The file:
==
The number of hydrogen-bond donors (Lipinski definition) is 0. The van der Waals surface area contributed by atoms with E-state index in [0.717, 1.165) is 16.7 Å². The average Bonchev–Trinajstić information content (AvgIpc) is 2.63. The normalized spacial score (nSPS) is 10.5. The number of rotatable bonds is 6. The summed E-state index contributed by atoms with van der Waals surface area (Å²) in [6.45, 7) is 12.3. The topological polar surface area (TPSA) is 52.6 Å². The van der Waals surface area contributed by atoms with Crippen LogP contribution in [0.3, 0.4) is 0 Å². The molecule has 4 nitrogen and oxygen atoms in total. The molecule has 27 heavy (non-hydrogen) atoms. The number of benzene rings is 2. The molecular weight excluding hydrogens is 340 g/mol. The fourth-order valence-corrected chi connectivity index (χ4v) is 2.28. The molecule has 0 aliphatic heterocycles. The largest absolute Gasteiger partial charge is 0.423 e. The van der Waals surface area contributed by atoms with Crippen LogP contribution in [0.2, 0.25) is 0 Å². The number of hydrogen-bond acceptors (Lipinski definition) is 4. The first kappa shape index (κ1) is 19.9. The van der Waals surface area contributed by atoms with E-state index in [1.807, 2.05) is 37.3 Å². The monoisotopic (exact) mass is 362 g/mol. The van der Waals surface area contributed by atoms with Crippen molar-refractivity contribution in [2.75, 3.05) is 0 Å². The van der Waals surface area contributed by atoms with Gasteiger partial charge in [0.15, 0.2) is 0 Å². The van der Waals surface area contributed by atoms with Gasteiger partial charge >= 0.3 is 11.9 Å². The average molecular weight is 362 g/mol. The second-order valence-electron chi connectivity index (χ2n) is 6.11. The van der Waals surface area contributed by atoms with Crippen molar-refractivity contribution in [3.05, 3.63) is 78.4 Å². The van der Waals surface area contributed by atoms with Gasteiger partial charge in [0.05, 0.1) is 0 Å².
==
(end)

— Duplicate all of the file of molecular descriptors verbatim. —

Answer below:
The number of hydrogen-bond donors (Lipinski definition) is 0. The van der Waals surface area contributed by atoms with E-state index in [0.717, 1.165) is 16.7 Å². The average Bonchev–Trinajstić information content (AvgIpc) is 2.63. The normalized spacial score (nSPS) is 10.5. The number of rotatable bonds is 6. The summed E-state index contributed by atoms with van der Waals surface area (Å²) in [6.45, 7) is 12.3. The topological polar surface area (TPSA) is 52.6 Å². The van der Waals surface area contributed by atoms with Crippen LogP contribution in [0.3, 0.4) is 0 Å². The molecule has 4 nitrogen and oxygen atoms in total. The molecule has 27 heavy (non-hydrogen) atoms. The number of benzene rings is 2. The molecular weight excluding hydrogens is 340 g/mol. The fourth-order valence-corrected chi connectivity index (χ4v) is 2.28. The molecule has 0 aliphatic heterocycles. The largest absolute Gasteiger partial charge is 0.423 e. The van der Waals surface area contributed by atoms with Crippen LogP contribution in [0.2, 0.25) is 0 Å². The number of hydrogen-bond acceptors (Lipinski definition) is 4. The first kappa shape index (κ1) is 19.9. The van der Waals surface area contributed by atoms with E-state index in [1.807, 2.05) is 37.3 Å². The monoisotopic (exact) mass is 362 g/mol. The van der Waals surface area contributed by atoms with Crippen molar-refractivity contribution in [2.75, 3.05) is 0 Å². The van der Waals surface area contributed by atoms with Gasteiger partial charge in [0.15, 0.2) is 0 Å². The van der Waals surface area contributed by atoms with Gasteiger partial charge >= 0.3 is 11.9 Å². The average molecular weight is 362 g/mol. The second-order valence-electron chi connectivity index (χ2n) is 6.11. The van der Waals surface area contributed by atoms with Crippen molar-refractivity contribution in [3.05, 3.63) is 78.4 Å². The van der Waals surface area contributed by atoms with Gasteiger partial charge in [0.05, 0.1) is 0 Å².